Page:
Day 5 of leg 8 of the Silk Road Trail 2013 – Nepalgunj to Mahendranagar #SilkTrail2013

We get a wake up call at 6.30am with the intention of an 8am departure. I pull back the curtains and am presented with a view of a stack of bricks and a mound of sand. This “hotel” has certainly been the most basic so far, but I’m told that it will be surpassed in terms of its simplicity with our next stop this evening. Our breakfast consists of toast, something vaguely resembling an omelette, and potatoes with a slightly creamy sauce and what I think is rosemary. The latter is suprisingly tasty.

We don’t have so far to go today – just over 200 kms – in order to get to the border with India, close to Mahendranager. We leave promptly and re-fuel before leaving Nepaljung. This place is a bit of a dump if I’m honest, and a chaotic one at that. Our guide tells me that tourists don’t come here. As well as people on bikes, rickshaws and the like, and dogs, cows and goats – all of which we’ve become quite accustomed to over the last few days – here there are water buffalo, pigs and chickens wandering freely.

As we wait at the fuel station, a motorbike clips a cyclist and sends him flying. The pillion on the motorbike only just manages to adjust his balance and stay on. It’s a good job, because he’s holding a baby.  Meanwhile, a man is cooking on a corner of the petrol station forecourt – as you do.

Cooking on petrol station forecourt

As we leave Nepalgunj, I spot a boy casually beheading a chicken as nonchalantly as though he was just brushing his teeth or doing some other mundane morning task. He throws it to the ground, it flaps a bit and will no doubt be plucked in due course.

Chicken in Nepal

On the outskirts of Nepalgunj, the homes become more primitive. Crude huts with roofs made of thatch or corrugated metal. My camera is playing up which is highly frustrating – it seems the humidity is affecting the electronics and causing a miscommunication between the lens and camera body. The problem appears to be intermittent so I’m just about able to get by. There are too many great photo opportunities for me to be without a camera at all.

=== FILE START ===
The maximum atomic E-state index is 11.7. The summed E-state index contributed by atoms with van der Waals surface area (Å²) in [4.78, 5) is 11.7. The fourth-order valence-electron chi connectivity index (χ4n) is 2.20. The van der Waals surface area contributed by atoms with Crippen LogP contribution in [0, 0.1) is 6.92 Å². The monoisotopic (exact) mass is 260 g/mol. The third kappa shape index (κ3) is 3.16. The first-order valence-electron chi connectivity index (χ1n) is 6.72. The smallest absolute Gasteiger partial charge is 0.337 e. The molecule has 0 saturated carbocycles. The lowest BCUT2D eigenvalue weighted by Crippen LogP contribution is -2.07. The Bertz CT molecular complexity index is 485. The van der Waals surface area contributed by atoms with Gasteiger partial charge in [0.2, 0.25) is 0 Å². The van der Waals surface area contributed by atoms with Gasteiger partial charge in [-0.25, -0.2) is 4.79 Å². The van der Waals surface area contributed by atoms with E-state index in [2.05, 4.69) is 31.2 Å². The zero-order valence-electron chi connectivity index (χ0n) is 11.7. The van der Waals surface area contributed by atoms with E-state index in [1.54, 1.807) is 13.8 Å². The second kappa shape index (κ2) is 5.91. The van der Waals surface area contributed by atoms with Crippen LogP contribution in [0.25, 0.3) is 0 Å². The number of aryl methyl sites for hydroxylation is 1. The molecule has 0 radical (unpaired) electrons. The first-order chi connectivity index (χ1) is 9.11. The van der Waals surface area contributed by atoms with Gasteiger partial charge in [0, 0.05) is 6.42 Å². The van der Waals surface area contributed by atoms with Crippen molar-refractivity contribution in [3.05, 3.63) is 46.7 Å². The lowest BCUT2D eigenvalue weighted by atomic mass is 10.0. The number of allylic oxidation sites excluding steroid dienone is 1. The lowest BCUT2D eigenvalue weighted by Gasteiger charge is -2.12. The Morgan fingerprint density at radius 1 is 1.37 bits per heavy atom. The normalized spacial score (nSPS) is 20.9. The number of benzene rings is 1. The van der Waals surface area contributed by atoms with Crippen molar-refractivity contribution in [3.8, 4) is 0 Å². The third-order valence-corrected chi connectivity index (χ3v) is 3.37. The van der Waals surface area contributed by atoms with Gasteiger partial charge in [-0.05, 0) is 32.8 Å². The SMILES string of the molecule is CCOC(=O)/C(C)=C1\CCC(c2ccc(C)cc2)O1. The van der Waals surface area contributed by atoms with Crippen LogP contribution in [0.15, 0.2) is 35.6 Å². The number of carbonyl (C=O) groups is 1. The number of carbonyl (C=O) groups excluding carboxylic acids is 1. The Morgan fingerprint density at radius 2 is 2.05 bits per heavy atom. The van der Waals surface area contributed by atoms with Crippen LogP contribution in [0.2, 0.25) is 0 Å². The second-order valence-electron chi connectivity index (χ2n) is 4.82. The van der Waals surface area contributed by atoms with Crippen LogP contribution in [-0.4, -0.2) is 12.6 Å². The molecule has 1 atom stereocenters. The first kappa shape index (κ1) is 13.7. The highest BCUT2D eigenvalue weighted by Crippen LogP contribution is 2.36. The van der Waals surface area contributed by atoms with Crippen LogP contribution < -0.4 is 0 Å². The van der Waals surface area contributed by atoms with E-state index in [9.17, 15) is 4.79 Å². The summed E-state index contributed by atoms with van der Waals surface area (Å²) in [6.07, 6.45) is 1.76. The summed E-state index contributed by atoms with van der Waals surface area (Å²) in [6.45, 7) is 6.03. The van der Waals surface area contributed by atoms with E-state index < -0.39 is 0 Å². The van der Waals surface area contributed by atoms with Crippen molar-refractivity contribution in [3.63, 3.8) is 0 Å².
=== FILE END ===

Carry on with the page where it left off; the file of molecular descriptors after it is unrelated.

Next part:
As we do a driver change, there’s a steady stream of people who pass by on foot.  Goats and goat herders, Nepalese ladies carry things on their heads, and so on and so forth.

Range Rover Hybrid in Nepal

Some lovely children gather to see what we are up to.  They are testament to the fact that money doesn’t bring happiness as they have such lovely smiles despite UN estimates that around 40% of Nepalese people live in poverty. I give them a few pencils and they seem delighted – although it didn’t seem possible, their smiles just seem to get broader.  I wish I had more easily to hand but they are buried somewhere in my luggage and we are on our way again.

Children in Nepal

We comfortably reach our destination in daylight this time, and have a bit of free time in the afternoon that was initially geared towards a visit to Mahendranagar.  We’re told, though, by our guide that there really isn’t a great deal to see here. Our group leader takes the opportunity to go to the border to try to make arrangements to expedite our border crossing the next day.

Come evening, we eat at the hotel (Hotel Opera). Among other things on the menu, there’s “mutton curry” or, for about 50 rupees more (a pittance), “mutton curry without bones”. Following the experience of the last two evenings, I decide that this is one of those instances where paying more – and yet getting less – seems well worth it.  The curry arrives, though, and despite the selection it’s still full of bones…

The Silk Road Trail 2013 is a 16,000 kilometre expedition across some of the world’s most challenging roads, passes and trails, and the final development drive for the new Range Rover Hybrid from Land Rover.

Comments (1)

  1. Very nice to hear about this from Nepalgunj. Would like to request to contact me for more information about such trips in Nepal.

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